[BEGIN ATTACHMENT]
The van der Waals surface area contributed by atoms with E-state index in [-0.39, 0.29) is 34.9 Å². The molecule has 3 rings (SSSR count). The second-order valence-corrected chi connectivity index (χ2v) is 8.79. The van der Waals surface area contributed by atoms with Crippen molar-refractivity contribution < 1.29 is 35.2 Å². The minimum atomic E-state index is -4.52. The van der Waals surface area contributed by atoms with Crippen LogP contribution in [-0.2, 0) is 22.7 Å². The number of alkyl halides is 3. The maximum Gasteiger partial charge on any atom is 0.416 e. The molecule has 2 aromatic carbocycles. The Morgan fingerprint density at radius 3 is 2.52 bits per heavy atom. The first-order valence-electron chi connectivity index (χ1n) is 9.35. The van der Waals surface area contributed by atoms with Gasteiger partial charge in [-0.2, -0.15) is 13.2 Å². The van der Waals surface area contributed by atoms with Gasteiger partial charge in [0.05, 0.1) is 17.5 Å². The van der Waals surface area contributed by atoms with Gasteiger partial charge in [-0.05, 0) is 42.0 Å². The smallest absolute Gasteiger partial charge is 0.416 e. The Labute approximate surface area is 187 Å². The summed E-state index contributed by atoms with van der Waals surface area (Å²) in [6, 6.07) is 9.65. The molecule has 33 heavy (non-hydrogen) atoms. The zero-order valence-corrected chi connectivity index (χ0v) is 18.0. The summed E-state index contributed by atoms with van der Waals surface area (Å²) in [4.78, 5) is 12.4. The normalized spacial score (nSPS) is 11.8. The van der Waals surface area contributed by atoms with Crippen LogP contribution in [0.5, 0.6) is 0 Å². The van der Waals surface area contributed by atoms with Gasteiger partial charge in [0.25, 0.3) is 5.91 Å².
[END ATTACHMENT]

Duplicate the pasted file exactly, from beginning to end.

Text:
The van der Waals surface area contributed by atoms with E-state index in [-0.39, 0.29) is 34.9 Å². The molecule has 3 rings (SSSR count). The second-order valence-corrected chi connectivity index (χ2v) is 8.79. The van der Waals surface area contributed by atoms with Crippen molar-refractivity contribution < 1.29 is 35.2 Å². The minimum atomic E-state index is -4.52. The van der Waals surface area contributed by atoms with Crippen LogP contribution in [-0.2, 0) is 22.7 Å². The number of alkyl halides is 3. The maximum Gasteiger partial charge on any atom is 0.416 e. The molecule has 2 aromatic carbocycles. The Morgan fingerprint density at radius 3 is 2.52 bits per heavy atom. The first-order valence-electron chi connectivity index (χ1n) is 9.35. The van der Waals surface area contributed by atoms with Gasteiger partial charge in [-0.2, -0.15) is 13.2 Å². The van der Waals surface area contributed by atoms with Gasteiger partial charge in [0.05, 0.1) is 17.5 Å². The van der Waals surface area contributed by atoms with Gasteiger partial charge in [-0.05, 0) is 42.0 Å². The smallest absolute Gasteiger partial charge is 0.416 e. The Labute approximate surface area is 187 Å². The summed E-state index contributed by atoms with van der Waals surface area (Å²) in [6, 6.07) is 9.65. The molecule has 33 heavy (non-hydrogen) atoms. The zero-order valence-corrected chi connectivity index (χ0v) is 18.0. The summed E-state index contributed by atoms with van der Waals surface area (Å²) in [4.78, 5) is 12.4. The normalized spacial score (nSPS) is 11.8. The van der Waals surface area contributed by atoms with Crippen LogP contribution in [0.5, 0.6) is 0 Å². The van der Waals surface area contributed by atoms with Gasteiger partial charge in [0.25, 0.3) is 5.91 Å².